Many people in New Zealand remain vehemently opposed to gay marriage. The lobbying group Family First last year presented a petition to Parliament signed by 50,000 people who opposed the bill. Another 25,000 people have since added their signatures to that petition.

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“Historically and culturally, marriage is about man and a woman, and it shouldn’t be touched,” said Family First founder Bob McCoskrie. “It doesn’t need to be.”

McCoskrie said same-sex marriage should have been put to a public referendum rather than a parliamentary vote. That might not have changed the outcome, however: Surveys indicate that about two-thirds of New Zealanders favor gay marriage.

The change was given impetus last May when U.S. President Barack Obama declared his support for gay marriage. That prompted Prime Minister Key to break his silence on the issue by saying he was “not personally opposed” to the idea. Wall then put forward the bill, which she had previously drafted.

Same-sex marriage is recognized in the Netherlands, Belgium, Spain, Canada, South Africa, Norway, Sweden, Portugal, Iceland, Argentina and Denmark. Lawmakers in Uruguay approved a law last week that President Jose Mujica is expected to sign. Nine states and the District of Columbia in the U.S. also recognize such marriages, but the federal government does not.

In his speech before Wednesday’s vote, lawmaker Tau Henare extended a greeting to people of all sexual identities and concluded with a traditional greeting in his indigenous Maori.

“My message to you all is, ‘Welcome to the mainstream,'” Henare said. “Do well. Kia Ora.”

ABC News – Uruguay Lawmakers Vote to Legalize Gay Marriage

Uruguay Lawmakers Vote to Legalize Gay Marriage

 

By PABLO FERNANDEZ Associated Press
MONTEVIDEO, Uruguay April 11, 2013 (AP)
Uruguayan lawmakers voted to legalize gay marriage, making the South American country the third in the Americas to do so.

Supporters of the law, who had filled the public seats in the legislative building, erupted in celebration Wednesday when the results were announced. The bill received the backing of 71 of the 92 members of the Chamber of Deputies present.

“We are living a historic moment,” said Federico Grana, a leader of the Black Sheep Collective, a gay rights group that drafted the proposal. “In terms of the steps needed, we calculate that the first gay couples should be getting married 90 days after the promulgation of the law, or in the middle of July.”

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The “marriage equality project,” as it is called, was already approved by ample majorities in both legislative houses, but senators made some changes that required a final vote by the deputies. Among them: Gay and lesbian foreigners will now be allowed to come to Uruguay to marry, just as heterosexual couples can, said Michelle Suarez of the Black Sheep Collective.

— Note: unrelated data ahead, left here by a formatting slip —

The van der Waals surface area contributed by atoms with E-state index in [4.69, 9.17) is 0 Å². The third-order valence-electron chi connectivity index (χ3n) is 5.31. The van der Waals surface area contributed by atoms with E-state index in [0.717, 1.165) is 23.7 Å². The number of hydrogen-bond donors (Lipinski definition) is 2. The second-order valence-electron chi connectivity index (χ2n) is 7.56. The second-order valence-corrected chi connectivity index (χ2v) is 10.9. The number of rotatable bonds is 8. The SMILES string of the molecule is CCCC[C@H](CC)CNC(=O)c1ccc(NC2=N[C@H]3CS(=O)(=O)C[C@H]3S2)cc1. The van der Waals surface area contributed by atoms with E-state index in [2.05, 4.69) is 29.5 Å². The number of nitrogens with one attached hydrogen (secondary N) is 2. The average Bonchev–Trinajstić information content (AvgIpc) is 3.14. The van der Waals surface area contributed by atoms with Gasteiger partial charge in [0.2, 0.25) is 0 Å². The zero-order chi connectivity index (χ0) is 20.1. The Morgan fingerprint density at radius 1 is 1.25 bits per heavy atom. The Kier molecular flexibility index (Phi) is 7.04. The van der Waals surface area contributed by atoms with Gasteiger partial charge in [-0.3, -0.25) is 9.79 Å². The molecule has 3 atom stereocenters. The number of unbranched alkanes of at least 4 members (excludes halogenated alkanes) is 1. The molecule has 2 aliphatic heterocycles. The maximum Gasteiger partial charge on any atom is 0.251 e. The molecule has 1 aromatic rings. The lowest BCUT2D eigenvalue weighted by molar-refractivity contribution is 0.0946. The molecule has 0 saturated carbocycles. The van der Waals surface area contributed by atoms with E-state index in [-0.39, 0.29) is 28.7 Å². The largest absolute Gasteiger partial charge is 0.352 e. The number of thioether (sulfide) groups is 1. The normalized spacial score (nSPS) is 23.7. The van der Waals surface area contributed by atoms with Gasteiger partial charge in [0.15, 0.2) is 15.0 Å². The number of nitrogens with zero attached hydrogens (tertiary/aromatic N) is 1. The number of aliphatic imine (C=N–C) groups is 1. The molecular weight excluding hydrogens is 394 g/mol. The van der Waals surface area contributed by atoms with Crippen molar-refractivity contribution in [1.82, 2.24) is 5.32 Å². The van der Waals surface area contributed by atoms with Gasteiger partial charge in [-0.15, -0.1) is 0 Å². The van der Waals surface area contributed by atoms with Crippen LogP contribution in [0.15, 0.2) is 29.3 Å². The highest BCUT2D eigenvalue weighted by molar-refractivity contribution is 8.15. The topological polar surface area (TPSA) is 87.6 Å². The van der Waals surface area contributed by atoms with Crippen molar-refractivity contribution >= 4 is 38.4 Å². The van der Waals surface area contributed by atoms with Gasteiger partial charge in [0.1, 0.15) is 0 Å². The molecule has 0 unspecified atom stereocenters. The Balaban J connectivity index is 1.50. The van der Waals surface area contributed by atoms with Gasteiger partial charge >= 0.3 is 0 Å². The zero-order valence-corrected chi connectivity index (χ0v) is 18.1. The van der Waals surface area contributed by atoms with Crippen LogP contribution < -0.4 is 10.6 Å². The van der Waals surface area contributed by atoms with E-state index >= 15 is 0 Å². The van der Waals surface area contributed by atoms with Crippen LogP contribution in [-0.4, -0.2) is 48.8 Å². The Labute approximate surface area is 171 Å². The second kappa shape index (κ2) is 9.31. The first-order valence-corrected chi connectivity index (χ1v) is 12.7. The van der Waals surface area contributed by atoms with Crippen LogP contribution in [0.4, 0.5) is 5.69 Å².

President Jose Mujica, whose governing Broad Front majority backed the law, is expected to put it into effect within 10 days.

Nationalist Sen. Gerardo Amarilla opposed the law, saying it “debases the institution of marriage” and affects the family, especially in its “role in procreation.”

The vote makes Uruguay t

he third country in the Americas after Canada and Argentina to eliminate laws making marriage, adoption and other family rights exclusive to heterosexuals. In all, 12 nations around the world now have taken this step.

While some countries have carved out new territory for gay and lesbian couples without affecting heterosexual marrieds, Uruguay is creating a single set of rules for all people, gay or straight. Instead of the words “husband and wife” in marriage contracts, it refers to the gender-neutral “contracting parties.”

All couples will get to decide which parent’s surname comes first when they have children. All couples can adopt, or undergo in-vitro fertilization procedures.

The legislation also updates divorce laws in Uruguay, which in 1912 gave women only the right to unilaterally renounce their wedding vows as a sort o

f equalizer to male power. Now either spouse will be able to unilaterally request a divorce and get one. The law also raises the age when people can legally marry from 12 years old for girls and 14 for boys to 16 for both genders.

Outside congress, gay couples holding hands, transvestites and transgender couples jumped in celebration when the result was announced. People in costumes carrying Uruguayan and rainbow flags danced to electronic music.

“I have all the rights and obligations of everyone else. I pay my taxes and fulfill my responsibilities, why would I be discriminated against?” said Roberto Acosta, a 62-year-old retired gay man.

Mujica, w

 

ho spent more than a decade in prison for his actions as a leftist guerrilla in the 1970s and still lives on a ramshackle flower farm in a poor neighborhood on the edge of Uruguay’s capital, has pushed for a series of liberal laws recently. Congress agreed to decriminalize abortion, but Mujica had to suspend an effort to put the government in charge of the marijuana business, saying society has to reach consensus on that idea first.

Uruguay’s Roman Catholic Church asked lawmakers to vote their conscience and challenged the label of “marriage equality” as a false pretext, saying it’s “not justice but an inconsistent assimilation that will only further weaken marriage.”